Igbo’s politics of isolation will make it difficult for them to produce Nigeria’s presidency come 2023, says Yoruba Council elder statesman

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Dr. Kunle Olajide, an elder statesman, is the Secretary of the Yoruba Council of Elders (YCE). In this interview with Assistant Editor, ‘Dare Odufowokan, the YCE scribe recalled an unforgettable experience he had when he was abducted by some armed men, while warning against a break-up of the country, insisted that the rising spate of insecurity in many parts of the country is as a result of clashes between feudalism and globalisation. Excerpts.

The state of insecurity in the southwest is generating concerns by the day. What do you make of the current situation and how do you think we can get out of it as a region?

I must admit that insecurity remains one of the major challenges of Nigeria today. And at the root of it all is bad governance and political leadership-centred elite democracy. I define our brand of democracy as ‘government of the tiny political elite, by the tiny political leadership elite, for the tiny political leadership elite.’ Not for the people at all. It is by far different from what Abraham Lincoln had in mind as democracy. But you cannot blame the present administration alone for these problems.

Our problems are structural and constitutional. The type of constitution we are operating cannot work anywhere in the world for a heterogeneous society like our own. We are different people that make up Nigeria. We were amalgamated by colonialists for their own economic interests. And since we got independence, we have not been fortunate to have the leadership with the right intellectual capacity and patriotism to address these problems. We have not been able to appreciate the true situation of what we call Nigeria.

If we had been able to do that, we would have either remained the way we were before independence or allow the creation of a few more regions and then continued to operate a true federal system of government. But twin-evils bedevilled Nigeria and made this difficult. The first was the military intervention of 1966 that truncated the first republic. The second was the oil boom that brought in so much money that most of our military rulers of that era became intoxicated. Those were the two evils that bedevilled us.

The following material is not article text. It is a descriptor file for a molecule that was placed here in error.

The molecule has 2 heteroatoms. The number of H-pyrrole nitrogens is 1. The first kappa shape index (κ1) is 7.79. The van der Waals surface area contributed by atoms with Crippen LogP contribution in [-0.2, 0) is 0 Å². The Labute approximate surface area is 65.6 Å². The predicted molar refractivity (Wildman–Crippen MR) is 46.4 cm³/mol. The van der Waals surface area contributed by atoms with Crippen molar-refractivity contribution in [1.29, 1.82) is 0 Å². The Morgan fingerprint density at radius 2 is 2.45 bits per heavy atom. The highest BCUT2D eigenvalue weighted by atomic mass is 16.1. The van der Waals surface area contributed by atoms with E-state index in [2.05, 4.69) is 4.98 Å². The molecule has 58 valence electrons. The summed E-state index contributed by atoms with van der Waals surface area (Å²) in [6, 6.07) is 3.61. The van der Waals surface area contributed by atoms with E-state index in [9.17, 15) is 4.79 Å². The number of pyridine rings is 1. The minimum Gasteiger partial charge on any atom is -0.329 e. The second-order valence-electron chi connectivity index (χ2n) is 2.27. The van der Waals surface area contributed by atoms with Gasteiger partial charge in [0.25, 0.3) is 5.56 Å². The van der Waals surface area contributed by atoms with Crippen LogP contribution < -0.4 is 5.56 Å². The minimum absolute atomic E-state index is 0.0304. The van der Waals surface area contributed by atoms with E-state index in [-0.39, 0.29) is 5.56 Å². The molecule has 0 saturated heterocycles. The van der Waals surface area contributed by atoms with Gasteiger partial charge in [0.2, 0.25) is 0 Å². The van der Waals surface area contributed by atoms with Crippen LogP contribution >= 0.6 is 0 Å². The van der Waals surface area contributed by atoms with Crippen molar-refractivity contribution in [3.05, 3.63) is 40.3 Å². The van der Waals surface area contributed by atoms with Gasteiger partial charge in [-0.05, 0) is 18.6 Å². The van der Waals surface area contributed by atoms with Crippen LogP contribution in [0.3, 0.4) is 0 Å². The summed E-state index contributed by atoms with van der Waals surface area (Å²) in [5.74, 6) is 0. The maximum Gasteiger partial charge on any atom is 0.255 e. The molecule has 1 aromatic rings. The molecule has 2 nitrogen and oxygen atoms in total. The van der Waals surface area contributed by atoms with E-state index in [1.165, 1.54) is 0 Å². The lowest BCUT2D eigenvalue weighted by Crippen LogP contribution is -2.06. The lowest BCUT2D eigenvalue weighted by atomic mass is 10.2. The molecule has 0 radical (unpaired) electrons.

But since 1999, we failed to address the issue. It started in the Niger Delta over the failure of government to develop the area. Insurgence reared its head and it was from there the problems spread to other parts of the country gradually while our leaders watched. The crisis in the northeast came and we are still struggling to curtail that. The north-central followed and soon, the whole of the north became a theatre of insecurity. The south too is not secured, and as such the whole country is affected as we speak.

I have always said the crisis in the north is as a result of the clash between feudalism and civilisation. What we have in the north in the first republic till very recently was pure feudalism. Once you are born rich, you are supposed to remain rich and die rich; if you are born poor, you are supposed to die poor. That was the message of feudalism. But now with globalisation, young people in the north are now asking questions. That is what led to Boko Haram and other criminalities. Young elements are resisting the feudal system of old and craving for change.

The young ones, with the aid of their handset and social media, are now able to see what is happening in Tunisia, Egypt, Algeria etc. Some people armed and used the young people for election and won. After that they abandoned them and they say no, that will not happen. That led to insecurity. Yes we talk about herdsmen and the likes. But it is not just about herdsmen. There is criminality in the land with people going about with AK47 killing and raping our women, amongst other vices. Sadly, you cannot stop herdsmen or any other Nigerian from moving from one place to another.

Yes, you cannot stop them. Rather, we must address the problems. That is the main reason I said this country must be restructured. You can imagine the huge amount we are spending trying to curtail Boko Haram in the northeast. These are monies made from all parts of this country being wasted because some people failed to factor their people into governance. While Chief Awolowo was busy giving us education here, they said they didn’t need it there. The result of that failure is what we are all suffering now.